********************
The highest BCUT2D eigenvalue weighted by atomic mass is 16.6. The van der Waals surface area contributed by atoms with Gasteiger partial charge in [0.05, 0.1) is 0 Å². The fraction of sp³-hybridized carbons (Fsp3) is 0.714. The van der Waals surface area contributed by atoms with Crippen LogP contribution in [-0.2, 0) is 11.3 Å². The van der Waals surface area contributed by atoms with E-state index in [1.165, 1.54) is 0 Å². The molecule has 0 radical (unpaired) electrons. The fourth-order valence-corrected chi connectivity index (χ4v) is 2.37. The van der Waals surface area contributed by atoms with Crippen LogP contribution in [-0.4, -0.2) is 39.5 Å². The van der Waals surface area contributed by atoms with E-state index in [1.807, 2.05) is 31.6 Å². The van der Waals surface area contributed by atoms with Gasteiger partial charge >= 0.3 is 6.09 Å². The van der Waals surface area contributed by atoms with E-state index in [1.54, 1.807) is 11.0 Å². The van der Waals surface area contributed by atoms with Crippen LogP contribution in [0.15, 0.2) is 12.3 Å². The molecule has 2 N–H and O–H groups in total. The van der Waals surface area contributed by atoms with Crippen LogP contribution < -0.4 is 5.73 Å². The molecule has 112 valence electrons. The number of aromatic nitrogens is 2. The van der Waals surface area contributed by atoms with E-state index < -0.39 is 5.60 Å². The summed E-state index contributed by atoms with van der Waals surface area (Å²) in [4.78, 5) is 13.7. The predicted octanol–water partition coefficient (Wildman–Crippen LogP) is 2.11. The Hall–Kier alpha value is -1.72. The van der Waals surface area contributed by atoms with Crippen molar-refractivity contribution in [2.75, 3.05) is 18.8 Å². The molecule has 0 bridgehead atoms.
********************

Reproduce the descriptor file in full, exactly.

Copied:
The highest BCUT2D eigenvalue weighted by atomic mass is 16.6. The van der Waals surface area contributed by atoms with Gasteiger partial charge in [0.05, 0.1) is 0 Å². The fraction of sp³-hybridized carbons (Fsp3) is 0.714. The van der Waals surface area contributed by atoms with Crippen LogP contribution in [-0.2, 0) is 11.3 Å². The van der Waals surface area contributed by atoms with E-state index in [1.165, 1.54) is 0 Å². The molecule has 0 radical (unpaired) electrons. The fourth-order valence-corrected chi connectivity index (χ4v) is 2.37. The van der Waals surface area contributed by atoms with Crippen LogP contribution in [-0.4, -0.2) is 39.5 Å². The van der Waals surface area contributed by atoms with E-state index in [1.807, 2.05) is 31.6 Å². The van der Waals surface area contributed by atoms with Gasteiger partial charge >= 0.3 is 6.09 Å². The van der Waals surface area contributed by atoms with E-state index in [1.54, 1.807) is 11.0 Å². The van der Waals surface area contributed by atoms with Crippen LogP contribution in [0.15, 0.2) is 12.3 Å². The molecule has 2 N–H and O–H groups in total. The van der Waals surface area contributed by atoms with Crippen LogP contribution < -0.4 is 5.73 Å². The molecule has 112 valence electrons. The number of aromatic nitrogens is 2. The van der Waals surface area contributed by atoms with E-state index < -0.39 is 5.60 Å². The summed E-state index contributed by atoms with van der Waals surface area (Å²) in [4.78, 5) is 13.7. The predicted octanol–water partition coefficient (Wildman–Crippen LogP) is 2.11. The Hall–Kier alpha value is -1.72. The van der Waals surface area contributed by atoms with Crippen molar-refractivity contribution in [2.75, 3.05) is 18.8 Å². The molecule has 0 bridgehead atoms.